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Why Your Commercials Should Be More Like Emails

By Ellen Eastaugh, Senior Experience Strategist

I’m not sure what was worse, seeing the same ad multiple times whilst binge-watching during lockdown or not seeing my friends for an entire year. This complaint is not unique: According to Deloitte, people tend to find streaming video commercials (Hulu, Paramount+, Peacock, etc.) more annoying than memorable, and 40% would pay $12 per month to avoid such ads.

This means viewers are tuning out during ad breaks, checking their phone, muting the TV, and ultimately wasting your precious marketing dollars. In order to make an effective impression, advertisers need to break through the well-fortified attention wall, which screens out most of the 4,000 to 10,000 ads we see per day, and earn their spot.

With attention spans shrinking, marketing channels fragmenting, competition increasing, ad-free streaming growing, and advertising itself getting more and more expensive, this won’t be an easy task.

Check Your Inbox

Though marketers can now reach more consumers via streaming TV or video-on-demand than linear TV— and see a higher return on ad spend (four to 10 times that of linear TV) — consumers have more options and control over their viewing. If they don’t like your ads, they can take their party elsewhere. While creativity has always been the most important element for effective advertising, media and context are growing in importance. To engage viewers, advertisers must consider the consumer experience of the advertising itself.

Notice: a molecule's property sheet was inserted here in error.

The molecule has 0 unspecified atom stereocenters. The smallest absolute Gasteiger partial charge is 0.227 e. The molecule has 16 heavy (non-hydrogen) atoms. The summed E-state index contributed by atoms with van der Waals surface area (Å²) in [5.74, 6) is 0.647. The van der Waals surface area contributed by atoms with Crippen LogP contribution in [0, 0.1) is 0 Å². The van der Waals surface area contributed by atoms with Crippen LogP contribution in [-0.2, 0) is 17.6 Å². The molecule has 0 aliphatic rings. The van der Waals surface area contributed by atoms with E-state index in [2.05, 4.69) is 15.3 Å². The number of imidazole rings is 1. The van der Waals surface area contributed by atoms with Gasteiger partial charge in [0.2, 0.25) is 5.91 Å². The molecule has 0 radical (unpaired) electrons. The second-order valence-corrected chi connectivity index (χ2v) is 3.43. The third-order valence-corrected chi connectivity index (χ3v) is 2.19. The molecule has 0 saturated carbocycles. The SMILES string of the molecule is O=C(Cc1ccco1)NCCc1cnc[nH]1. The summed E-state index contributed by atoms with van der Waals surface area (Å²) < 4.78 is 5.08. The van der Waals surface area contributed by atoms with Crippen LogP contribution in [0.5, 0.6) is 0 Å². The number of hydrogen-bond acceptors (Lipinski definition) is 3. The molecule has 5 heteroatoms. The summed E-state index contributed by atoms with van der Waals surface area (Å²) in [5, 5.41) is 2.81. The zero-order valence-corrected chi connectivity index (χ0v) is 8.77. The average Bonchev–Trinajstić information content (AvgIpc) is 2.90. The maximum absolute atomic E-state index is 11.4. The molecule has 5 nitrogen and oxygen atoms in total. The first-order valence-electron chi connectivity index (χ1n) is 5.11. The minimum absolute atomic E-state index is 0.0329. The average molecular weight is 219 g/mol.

This is something CRM (customer relationship management) marketers are well-versed in. When we design campaigns, we think about the story within each individual email or piece of creative, as well as the story across all the communications a customer receives. While commercials’ plot structures are often strategically tailored to the channel (e.g., front-loading pre-roll), the narrative across commercials is usually nonexistent.

Given that streaming platforms know that consumers have seen the last commercial multiple times, OTT (over-the-top) digital video advertising could incorporate some of that information into the next commercial, increasing the consumer's entertainment and making a more impactful brand impression. That same information can also be used to personalize the viewing experience, serving up a series of ads based on behavioral parameters and guiding customers towards valuable lower-funnel behaviors. Using data like this to dynamically adjust in-email content and tailor the user journey is an essential CRM strategy, and one that I’d be happy to share.

Increasing Engagement With Streaming Ads

Building brand affinity through TV ads relies on a similar philosophy used in CRM marketing. It’s not about instantaneous results, but rather about nurturing a relationship across multiple interactions in the long term. To keep up with the shifts in the TV landscape, those looking to advertise in OTT or streaming context should keep the following in mind: